At a schoolhouse in the country it is often difficult to get small repairs made. Early that season the boys had broken a pane of glass in the low attic window at the front end of the house. I had been trying to get it replaced for two months; and now we had two panes broken. At last I bought new glass and a bit of putty and with the aid of Wiggan and another boy, set the panes myself one night after school.

But while setting the attic pane we made a singular discovery. In the low, dark loft, just inside the hole of the broken pane, lay a heap of queer things which caused us first to stare, then to laugh. The like, I am sure, was never found in the loft of a New England sehoolhouse before. I made a list. There were:

  The much soiled photograph of an Italian baby.
  Three photographs of pretty Italian girls.
  Four very villainous old pipes.
  Many straws of macaroni.
  An old felt hat.
  A dirty stick of candy.
  Five small silver coins.
  An harmonica.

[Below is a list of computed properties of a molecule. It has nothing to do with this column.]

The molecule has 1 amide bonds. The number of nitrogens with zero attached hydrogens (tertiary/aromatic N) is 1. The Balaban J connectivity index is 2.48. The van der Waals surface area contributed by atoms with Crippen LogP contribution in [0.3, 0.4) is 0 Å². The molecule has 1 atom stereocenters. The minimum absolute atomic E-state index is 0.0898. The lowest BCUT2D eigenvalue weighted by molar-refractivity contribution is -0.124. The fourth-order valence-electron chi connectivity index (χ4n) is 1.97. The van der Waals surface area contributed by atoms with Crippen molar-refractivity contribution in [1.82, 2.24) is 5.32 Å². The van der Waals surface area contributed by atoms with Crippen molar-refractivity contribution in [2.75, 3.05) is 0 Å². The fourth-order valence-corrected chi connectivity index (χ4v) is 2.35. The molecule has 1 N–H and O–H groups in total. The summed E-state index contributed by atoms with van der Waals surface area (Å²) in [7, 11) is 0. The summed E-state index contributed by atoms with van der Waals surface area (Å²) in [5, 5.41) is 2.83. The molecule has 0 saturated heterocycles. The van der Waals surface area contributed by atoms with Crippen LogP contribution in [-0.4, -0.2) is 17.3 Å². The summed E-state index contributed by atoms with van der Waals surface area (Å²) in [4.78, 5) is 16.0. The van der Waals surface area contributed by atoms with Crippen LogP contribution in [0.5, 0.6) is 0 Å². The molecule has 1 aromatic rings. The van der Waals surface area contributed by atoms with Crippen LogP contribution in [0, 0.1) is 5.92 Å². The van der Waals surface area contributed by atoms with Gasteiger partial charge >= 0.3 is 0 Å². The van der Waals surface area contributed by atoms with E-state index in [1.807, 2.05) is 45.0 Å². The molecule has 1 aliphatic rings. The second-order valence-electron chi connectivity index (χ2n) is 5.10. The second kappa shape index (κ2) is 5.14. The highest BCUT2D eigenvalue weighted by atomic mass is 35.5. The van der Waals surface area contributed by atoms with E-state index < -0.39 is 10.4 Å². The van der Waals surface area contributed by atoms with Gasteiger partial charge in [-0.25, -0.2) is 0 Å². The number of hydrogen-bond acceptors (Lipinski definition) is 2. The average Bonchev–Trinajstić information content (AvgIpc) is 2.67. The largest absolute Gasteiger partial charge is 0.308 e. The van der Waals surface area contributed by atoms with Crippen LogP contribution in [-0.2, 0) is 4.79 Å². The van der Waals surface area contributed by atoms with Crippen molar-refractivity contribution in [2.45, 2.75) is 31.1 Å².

An odd sort of flute.
  The bonnet of an Italian baby.
  Four soiled red bandannas.
  A black wallet containing about a dollar in silver.
  Two tin cups.
  Two pictures of peasants.
  Two plugs of tobacco.

These are but samples. All told, there were at; least ninety articles. It was Blackamoor's hoard; and all the while we were overhauling it he cawed and hawed in great glee!

That night we talked it over, and decided that restoration was our only proper course. The long-suffering Italians were now six miles away; but on Saturday we procured a pair of farm horses and a wagon with three seats for our journey of reparation. The purloined articles were put in a large basket, and we set up a perch in the wagon, to which Blackamoor was chained in token of punishment. After this manner six of us drove to the new camp.

When we arrived the gang was hard at work in a cutting; but when, one after another, they caught sight of our wagon, with Blackamoor atop, exclamations, not of a complimentary nature, burst forth all along the line.

But I beckoned to their Irish "boss," and after showing him our basket and explaining the circumstances, asked him to allow each of the men to take what belonged to him.